It all started because I was worried that the cats who came to eat in my garden would die of exposure in the cold Jerusalem winter. So I decided to set up about a dozen cat houses in my garden. The cats tried them out, loved them, and stayed in the garden, creating a true community of free-roaming individuals which lasted for several generations.

Fourteen years of feeding and caring for street cats have given me a rare and unique insight into their lives, their relationships with each other and with the human female who fed them. In one sense, then, this book is an ethological study presented in narrative rather than scientific form, and therein lies its uniqueness. While street cats can be seen in many cities around the world, lurking around trash cans and in back alleys, their world remains largely unknown. The book provides a rare look into the lives of these cats not only as individuals, each with his or her distinctive personality, but also as members of a community. As we read of the social life of street cats we encounter their hierarchies and the leaders among them, extraordinary displays of courage and friendship, different forms of motherhood, including joint motherhood, a compassionate attitude to the sick and the dying, cats teaching one another, and much more. No other book on cats offers such a long-term and in depth exploration of the lives of street cats in a communal context.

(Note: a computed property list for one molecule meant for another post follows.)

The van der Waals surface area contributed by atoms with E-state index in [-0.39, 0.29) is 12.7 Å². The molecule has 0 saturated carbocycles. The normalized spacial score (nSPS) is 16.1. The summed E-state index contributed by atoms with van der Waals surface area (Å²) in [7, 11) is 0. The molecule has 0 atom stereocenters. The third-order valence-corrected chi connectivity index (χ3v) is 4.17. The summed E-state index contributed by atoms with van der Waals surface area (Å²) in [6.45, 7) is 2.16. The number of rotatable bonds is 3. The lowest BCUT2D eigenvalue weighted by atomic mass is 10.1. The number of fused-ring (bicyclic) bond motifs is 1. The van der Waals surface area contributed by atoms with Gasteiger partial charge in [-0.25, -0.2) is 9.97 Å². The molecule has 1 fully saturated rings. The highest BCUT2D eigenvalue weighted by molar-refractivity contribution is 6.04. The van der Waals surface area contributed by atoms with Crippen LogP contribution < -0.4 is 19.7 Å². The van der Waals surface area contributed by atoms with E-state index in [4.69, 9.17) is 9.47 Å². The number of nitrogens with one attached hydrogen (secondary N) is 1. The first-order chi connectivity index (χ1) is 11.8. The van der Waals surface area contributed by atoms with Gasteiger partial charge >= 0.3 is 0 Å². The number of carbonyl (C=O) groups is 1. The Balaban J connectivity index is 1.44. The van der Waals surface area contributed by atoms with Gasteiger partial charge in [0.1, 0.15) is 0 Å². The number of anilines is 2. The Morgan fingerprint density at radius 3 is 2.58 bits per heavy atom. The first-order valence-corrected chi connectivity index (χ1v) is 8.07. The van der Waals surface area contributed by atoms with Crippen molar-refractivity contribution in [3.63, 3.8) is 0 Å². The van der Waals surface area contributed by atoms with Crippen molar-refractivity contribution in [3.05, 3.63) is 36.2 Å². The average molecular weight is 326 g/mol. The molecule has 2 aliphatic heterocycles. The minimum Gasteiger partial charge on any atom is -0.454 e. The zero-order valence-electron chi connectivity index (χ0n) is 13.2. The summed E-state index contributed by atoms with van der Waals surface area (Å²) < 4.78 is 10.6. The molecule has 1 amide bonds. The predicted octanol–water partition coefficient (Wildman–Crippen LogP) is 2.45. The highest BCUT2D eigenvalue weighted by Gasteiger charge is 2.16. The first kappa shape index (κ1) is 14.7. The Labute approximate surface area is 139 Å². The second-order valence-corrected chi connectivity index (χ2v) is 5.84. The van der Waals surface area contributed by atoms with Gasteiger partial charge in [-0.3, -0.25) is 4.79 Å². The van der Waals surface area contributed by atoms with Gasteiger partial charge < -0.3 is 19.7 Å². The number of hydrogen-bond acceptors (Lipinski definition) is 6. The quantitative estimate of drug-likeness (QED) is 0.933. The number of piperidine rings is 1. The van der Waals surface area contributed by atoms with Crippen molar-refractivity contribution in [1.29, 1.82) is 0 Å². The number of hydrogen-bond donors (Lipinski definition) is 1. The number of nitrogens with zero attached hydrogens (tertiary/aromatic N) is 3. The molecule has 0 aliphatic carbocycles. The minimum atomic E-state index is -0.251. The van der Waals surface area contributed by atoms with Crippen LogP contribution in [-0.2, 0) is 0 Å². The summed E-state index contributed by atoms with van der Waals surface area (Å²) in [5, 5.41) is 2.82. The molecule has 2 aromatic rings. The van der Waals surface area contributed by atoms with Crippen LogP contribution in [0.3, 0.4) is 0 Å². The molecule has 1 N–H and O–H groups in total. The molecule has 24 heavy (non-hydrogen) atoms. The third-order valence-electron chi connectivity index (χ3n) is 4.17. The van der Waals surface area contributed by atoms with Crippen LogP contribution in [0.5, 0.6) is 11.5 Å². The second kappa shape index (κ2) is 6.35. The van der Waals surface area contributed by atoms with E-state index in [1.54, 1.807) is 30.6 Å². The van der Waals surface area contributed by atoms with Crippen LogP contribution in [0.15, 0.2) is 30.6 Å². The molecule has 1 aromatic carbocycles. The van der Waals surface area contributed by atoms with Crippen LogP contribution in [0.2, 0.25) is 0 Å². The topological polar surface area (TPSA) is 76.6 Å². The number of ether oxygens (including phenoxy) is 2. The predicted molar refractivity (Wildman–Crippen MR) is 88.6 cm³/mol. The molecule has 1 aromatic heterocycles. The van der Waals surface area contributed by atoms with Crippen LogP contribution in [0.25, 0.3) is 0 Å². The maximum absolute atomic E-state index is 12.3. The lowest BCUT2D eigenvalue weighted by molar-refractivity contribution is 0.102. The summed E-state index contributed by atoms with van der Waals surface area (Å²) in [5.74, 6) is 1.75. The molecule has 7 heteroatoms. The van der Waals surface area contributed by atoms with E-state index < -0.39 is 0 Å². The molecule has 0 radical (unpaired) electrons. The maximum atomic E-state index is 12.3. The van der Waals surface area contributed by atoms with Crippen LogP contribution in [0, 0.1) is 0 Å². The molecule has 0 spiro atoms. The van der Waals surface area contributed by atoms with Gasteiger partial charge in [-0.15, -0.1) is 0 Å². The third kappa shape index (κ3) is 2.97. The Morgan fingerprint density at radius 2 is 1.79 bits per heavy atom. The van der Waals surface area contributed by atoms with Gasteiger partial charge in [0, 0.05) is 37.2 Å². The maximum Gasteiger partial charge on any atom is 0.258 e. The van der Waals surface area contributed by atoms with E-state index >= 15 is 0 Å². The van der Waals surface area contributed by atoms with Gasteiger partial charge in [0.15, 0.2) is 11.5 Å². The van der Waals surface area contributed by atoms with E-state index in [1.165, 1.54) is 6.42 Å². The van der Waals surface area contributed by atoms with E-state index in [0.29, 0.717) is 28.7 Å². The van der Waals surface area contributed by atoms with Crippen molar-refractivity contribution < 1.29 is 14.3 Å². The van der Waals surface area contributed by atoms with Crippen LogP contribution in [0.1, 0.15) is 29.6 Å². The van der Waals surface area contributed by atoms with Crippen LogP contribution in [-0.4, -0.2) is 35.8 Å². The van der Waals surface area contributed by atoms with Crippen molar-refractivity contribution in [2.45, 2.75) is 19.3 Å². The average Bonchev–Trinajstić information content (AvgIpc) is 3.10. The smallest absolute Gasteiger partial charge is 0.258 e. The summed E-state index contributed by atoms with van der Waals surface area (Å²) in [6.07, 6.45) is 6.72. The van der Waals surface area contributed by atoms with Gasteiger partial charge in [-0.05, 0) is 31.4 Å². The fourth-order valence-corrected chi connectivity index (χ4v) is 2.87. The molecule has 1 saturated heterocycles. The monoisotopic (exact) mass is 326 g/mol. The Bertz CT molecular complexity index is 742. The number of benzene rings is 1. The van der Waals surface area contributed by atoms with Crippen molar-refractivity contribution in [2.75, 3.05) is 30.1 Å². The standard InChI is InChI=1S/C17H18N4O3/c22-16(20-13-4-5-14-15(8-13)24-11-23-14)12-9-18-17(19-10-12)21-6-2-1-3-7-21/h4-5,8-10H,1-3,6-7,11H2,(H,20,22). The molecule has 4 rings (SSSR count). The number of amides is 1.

The book also examines the complex and problematic interplay between the world of the street cat and our own human world. People often see these cats as a nuisance, at best to be ignored. Through the years I have formed deep bonds with individual cats. In this book, I try to convey to the reader the special nature and depth of these relationships, showing that the street cat can be a warm and loyal friend if treated correctly. I hope that this intimate and emotional encounter with the street cat will transform it from an obscure animal, roaming around trash cans, into a familiar, interesting and sympathetic creature. 

And this is the main reason why I wrote this book. I wanted to share with others my love for the cats who came into my garden and the exceptional experiences I had over the years with them. But more than that, I want to help change people’s attitudes towards street cats, raising compassion for an animal that is either hated or overlooked. I hope that the book will give people the opportunity to connect with others who care for street cats, ask questions, share experiences, and so help raise awareness of the plight and beauty of these amazing animals who live all around us. 

Enjoy the book and let me know what you think! 

BTW: My companion in the picture above is Shnuki - an enlightened and beloved cat who started his life on the street and became a house cat. You'll read more about him in the stories to follow.

Available on Amazon.

1 comment:

  1. You are soo interesting and you have done such good for cats! FYI I am Jewish too :) Thanks for finding me on Twitter. My handle there is @catchatcaren and I am following you. I hope you will do the same. I am also following your blog and hope you will follow mine as well. Mine is Nice to meet you!